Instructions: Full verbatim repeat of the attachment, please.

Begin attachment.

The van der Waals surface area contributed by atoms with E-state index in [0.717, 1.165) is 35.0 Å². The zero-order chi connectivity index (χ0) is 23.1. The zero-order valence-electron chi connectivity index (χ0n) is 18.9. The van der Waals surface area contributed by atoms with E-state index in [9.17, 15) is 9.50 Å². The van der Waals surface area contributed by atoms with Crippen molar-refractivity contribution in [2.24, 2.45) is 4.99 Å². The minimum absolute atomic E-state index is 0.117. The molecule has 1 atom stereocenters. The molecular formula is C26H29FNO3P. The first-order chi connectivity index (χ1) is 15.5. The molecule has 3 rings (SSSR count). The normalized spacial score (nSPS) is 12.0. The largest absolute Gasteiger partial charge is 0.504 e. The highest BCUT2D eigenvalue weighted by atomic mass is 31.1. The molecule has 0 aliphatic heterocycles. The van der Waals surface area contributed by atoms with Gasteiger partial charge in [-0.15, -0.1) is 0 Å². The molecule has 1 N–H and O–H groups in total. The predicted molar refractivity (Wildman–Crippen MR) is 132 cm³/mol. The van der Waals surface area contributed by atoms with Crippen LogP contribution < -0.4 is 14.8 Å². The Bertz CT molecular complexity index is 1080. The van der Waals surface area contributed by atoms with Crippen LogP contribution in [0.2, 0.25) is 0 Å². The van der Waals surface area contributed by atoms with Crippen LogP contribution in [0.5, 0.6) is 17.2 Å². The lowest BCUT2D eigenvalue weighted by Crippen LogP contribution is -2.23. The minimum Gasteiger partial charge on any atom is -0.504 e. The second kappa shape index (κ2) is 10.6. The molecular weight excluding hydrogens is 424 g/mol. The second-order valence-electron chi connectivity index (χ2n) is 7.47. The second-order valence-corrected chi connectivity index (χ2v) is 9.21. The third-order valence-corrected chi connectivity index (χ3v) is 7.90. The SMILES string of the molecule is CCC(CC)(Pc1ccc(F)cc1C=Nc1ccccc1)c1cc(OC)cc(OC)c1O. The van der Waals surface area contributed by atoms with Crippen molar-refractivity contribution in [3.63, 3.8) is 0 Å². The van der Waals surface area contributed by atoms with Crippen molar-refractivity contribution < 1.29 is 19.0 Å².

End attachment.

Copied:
The van der Waals surface area contributed by atoms with E-state index in [0.717, 1.165) is 35.0 Å². The zero-order chi connectivity index (χ0) is 23.1. The zero-order valence-electron chi connectivity index (χ0n) is 18.9. The van der Waals surface area contributed by atoms with E-state index in [9.17, 15) is 9.50 Å². The van der Waals surface area contributed by atoms with Crippen molar-refractivity contribution in [2.24, 2.45) is 4.99 Å². The minimum absolute atomic E-state index is 0.117. The molecule has 1 atom stereocenters. The molecular formula is C26H29FNO3P. The first-order chi connectivity index (χ1) is 15.5. The molecule has 3 rings (SSSR count). The normalized spacial score (nSPS) is 12.0. The largest absolute Gasteiger partial charge is 0.504 e. The highest BCUT2D eigenvalue weighted by atomic mass is 31.1. The molecule has 0 aliphatic heterocycles. The van der Waals surface area contributed by atoms with Gasteiger partial charge in [-0.15, -0.1) is 0 Å². The molecule has 1 N–H and O–H groups in total. The predicted molar refractivity (Wildman–Crippen MR) is 132 cm³/mol. The van der Waals surface area contributed by atoms with Crippen LogP contribution < -0.4 is 14.8 Å². The Bertz CT molecular complexity index is 1080. The van der Waals surface area contributed by atoms with Crippen LogP contribution in [0.2, 0.25) is 0 Å². The van der Waals surface area contributed by atoms with Crippen LogP contribution in [0.5, 0.6) is 17.2 Å². The lowest BCUT2D eigenvalue weighted by Crippen LogP contribution is -2.23. The minimum Gasteiger partial charge on any atom is -0.504 e. The second kappa shape index (κ2) is 10.6. The molecular weight excluding hydrogens is 424 g/mol. The second-order valence-electron chi connectivity index (χ2n) is 7.47. The second-order valence-corrected chi connectivity index (χ2v) is 9.21. The third-order valence-corrected chi connectivity index (χ3v) is 7.90. The SMILES string of the molecule is CCC(CC)(Pc1ccc(F)cc1C=Nc1ccccc1)c1cc(OC)cc(OC)c1O. The van der Waals surface area contributed by atoms with Crippen molar-refractivity contribution in [3.63, 3.8) is 0 Å². The van der Waals surface area contributed by atoms with Crippen molar-refractivity contribution < 1.29 is 19.0 Å².